Computer Aided Design - CAD
CAD is technology concerned with using computer systems to assist in the creation, modification, analysis, and optimization of a design. Any computer program that embodies computer graphics and an application program facilitating engineering functions in design process can be classified as CAD software.
The most basic role of CAD is to define the geometry of design – a mechanical part, a product assembly, an architectural structure, an electronic circuit, a building layout, etc. The greatest benefits of CAD systems are that they can save considerable time and reduce errors caused by otherwise having to redefine the geometry of the design from scratch every time it is needed.
Computer Aided Manufacturing - CAM
CAM technology involves computer systems that plan, manage, and control the manufacturing operations through computer interface with the plant’s production resources. One of the most important areas of CAM is numerical control (NC). This is the technique of using programmed instructions to control a machine tool, which cuts, mills, grinds, punches or turns raw stock into a finished part. Another significant CAM function is in the programming of robots. Process planning is also a target of computer automation.
Computer Aided Engineering - CAE
CAE technology uses a computer system to analyze the functions of a CAD-created product, allowing designers to simulate and study how the product will behave so that the design can be refined and optimized. CAE tools are available for a number of different types of analyses. For example, kinematic analysis programs can be used to determine motion paths and linkage velocities in mechanisms. Dynamic analysis programs can be used to determine loads and displacements in complex assemblies such as automobiles. One of the most popular methods of analyses is using a Finite Element Method (FEM). This approach can be used to determine stress, deformation, heat transfer, magnetic field distribution, fluid flow, and other continuous field problems that are often too tough to solve with any other approach.
Finite Element Analysis - FEA
FEA consists of a computer model of a material or design that is stressed and analyzed for specific results. It is used in new product design, and existing product refinement. A company is able to verify a proposed design will be able to perform to the client's specifications prior to manufacturing or construction. Modifying an existing product or structure is utilized to qualify the product or structure for a new service condition. In case of structural failure, FEA may be used to help determine the design modifications to meet the new condition.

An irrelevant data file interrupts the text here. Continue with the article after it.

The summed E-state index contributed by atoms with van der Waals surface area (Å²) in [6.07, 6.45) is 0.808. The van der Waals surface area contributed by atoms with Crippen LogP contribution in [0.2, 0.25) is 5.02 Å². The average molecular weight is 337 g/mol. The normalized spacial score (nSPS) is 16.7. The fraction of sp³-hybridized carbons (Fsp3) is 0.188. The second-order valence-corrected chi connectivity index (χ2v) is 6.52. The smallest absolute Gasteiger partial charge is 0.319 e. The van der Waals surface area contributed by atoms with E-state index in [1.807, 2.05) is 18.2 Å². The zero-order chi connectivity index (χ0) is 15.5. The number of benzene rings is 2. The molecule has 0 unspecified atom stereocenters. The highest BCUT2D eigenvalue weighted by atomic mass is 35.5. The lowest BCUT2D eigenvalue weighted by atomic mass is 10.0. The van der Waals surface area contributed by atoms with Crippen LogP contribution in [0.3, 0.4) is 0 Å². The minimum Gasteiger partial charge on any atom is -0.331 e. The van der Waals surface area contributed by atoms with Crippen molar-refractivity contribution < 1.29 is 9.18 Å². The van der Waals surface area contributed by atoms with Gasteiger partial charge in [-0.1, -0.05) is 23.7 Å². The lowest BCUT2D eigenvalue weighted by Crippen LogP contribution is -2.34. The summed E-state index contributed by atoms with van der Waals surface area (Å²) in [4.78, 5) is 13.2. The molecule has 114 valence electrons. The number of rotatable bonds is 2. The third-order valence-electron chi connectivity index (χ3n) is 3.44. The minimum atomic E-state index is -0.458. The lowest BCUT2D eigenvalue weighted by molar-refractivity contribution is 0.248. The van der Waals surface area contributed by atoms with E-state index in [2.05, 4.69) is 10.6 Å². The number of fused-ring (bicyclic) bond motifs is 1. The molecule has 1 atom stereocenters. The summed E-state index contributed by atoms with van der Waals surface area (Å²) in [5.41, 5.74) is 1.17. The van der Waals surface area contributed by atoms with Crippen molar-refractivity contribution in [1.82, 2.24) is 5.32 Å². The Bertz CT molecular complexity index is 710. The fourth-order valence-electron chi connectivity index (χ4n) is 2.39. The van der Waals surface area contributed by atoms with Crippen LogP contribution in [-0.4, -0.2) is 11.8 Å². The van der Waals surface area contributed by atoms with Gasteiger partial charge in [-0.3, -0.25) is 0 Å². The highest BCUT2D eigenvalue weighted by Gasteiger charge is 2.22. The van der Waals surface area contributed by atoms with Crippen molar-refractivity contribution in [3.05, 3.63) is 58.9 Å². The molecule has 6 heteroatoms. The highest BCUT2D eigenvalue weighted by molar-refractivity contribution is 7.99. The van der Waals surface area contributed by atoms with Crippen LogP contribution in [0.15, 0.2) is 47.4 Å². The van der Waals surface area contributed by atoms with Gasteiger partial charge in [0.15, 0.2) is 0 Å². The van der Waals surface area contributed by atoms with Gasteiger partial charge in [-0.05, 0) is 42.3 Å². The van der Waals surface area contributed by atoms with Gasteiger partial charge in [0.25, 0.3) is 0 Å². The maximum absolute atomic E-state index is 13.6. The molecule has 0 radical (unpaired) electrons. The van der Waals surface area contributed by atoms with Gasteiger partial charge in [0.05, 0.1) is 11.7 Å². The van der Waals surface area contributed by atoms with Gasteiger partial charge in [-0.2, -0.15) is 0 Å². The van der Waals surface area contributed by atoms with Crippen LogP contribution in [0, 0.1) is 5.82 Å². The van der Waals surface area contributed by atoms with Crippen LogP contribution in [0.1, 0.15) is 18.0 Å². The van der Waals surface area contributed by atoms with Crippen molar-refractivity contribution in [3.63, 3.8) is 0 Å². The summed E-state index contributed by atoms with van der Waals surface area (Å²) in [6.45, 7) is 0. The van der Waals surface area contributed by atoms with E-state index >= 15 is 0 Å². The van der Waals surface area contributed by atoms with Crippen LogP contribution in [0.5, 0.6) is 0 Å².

There are generally two types of analysis that are used in industry: 2-D modeling, and 3-D modeling. While 2-D modeling conserves simplicity and allows the analysis to be run on a relatively normal computer, it tends to yield less accurate results. 3-D modeling, however, produces more accurate results while sacrificing the ability to run on all but the fastest computers effectively. Within each of these modeling schemes, the programmer can insert numerous algorithms (functions) which may make the system behave linearly or non-linearly. Linear systems are far less complex and generally do not take into account plastic deformation. Non-linear systems do account for plastic deformation, and many also are capable of testing a material all the way to fracture.
Finite element method - FEM
The finite element method is a numerical analysis technique used by engineers, scientists, andmathematicians to obtain solutions to the differential equations that describe, or approximatelydescribe a wide variety of physical (and non-physical) problems. Physical problems range indiversity from solid, fluid and soil mechanics, to electromagnetism or dynamics.The underlying premise of the method states that a complicated domain can be sub-divided into aseries of smaller regions in which the differential equations are approximately solved. Byassembling the set of equations for each region, the behavior over the entire problem domain isdetermined.Each region is referred to as anelementand the process of subdividing a domain into a finitenumber of elements is referred to asdiscretization.Elements are connected at specific points,called nodes andtheassembly process requires that the solution becontinuousalong commonboundaries of adjacent elements.
Project planning & management - PPM
Project management is the discipline of planning, organizing, securing, managing, leading, and controlling resources to achieve specific goals. A project is a temporary endeavor with a defined beginning and end (usually time-constrained, and often constrained by funding or deliverables), undertaken to meet unique goals and objectives, typically to bring about beneficial change or added value. The temporary nature of projects stands in contrast with business as usual (or operations), which are repetitive, permanent, or semi-permanent functional activities to produce products or services. In practice, the management of these two systems is often quite different, and as such requires the development of distinct technical skills and management strategies.
The primary challenge of project management is to achieve all of the project goal and objectives while honoring the preconceived constraints. Typical constraints (scarce resources) are scope, time, and budget. The secondary and more ambitious challenge is to optimize the allocation of necessary inputs and integrate them to meet pre-defined objectives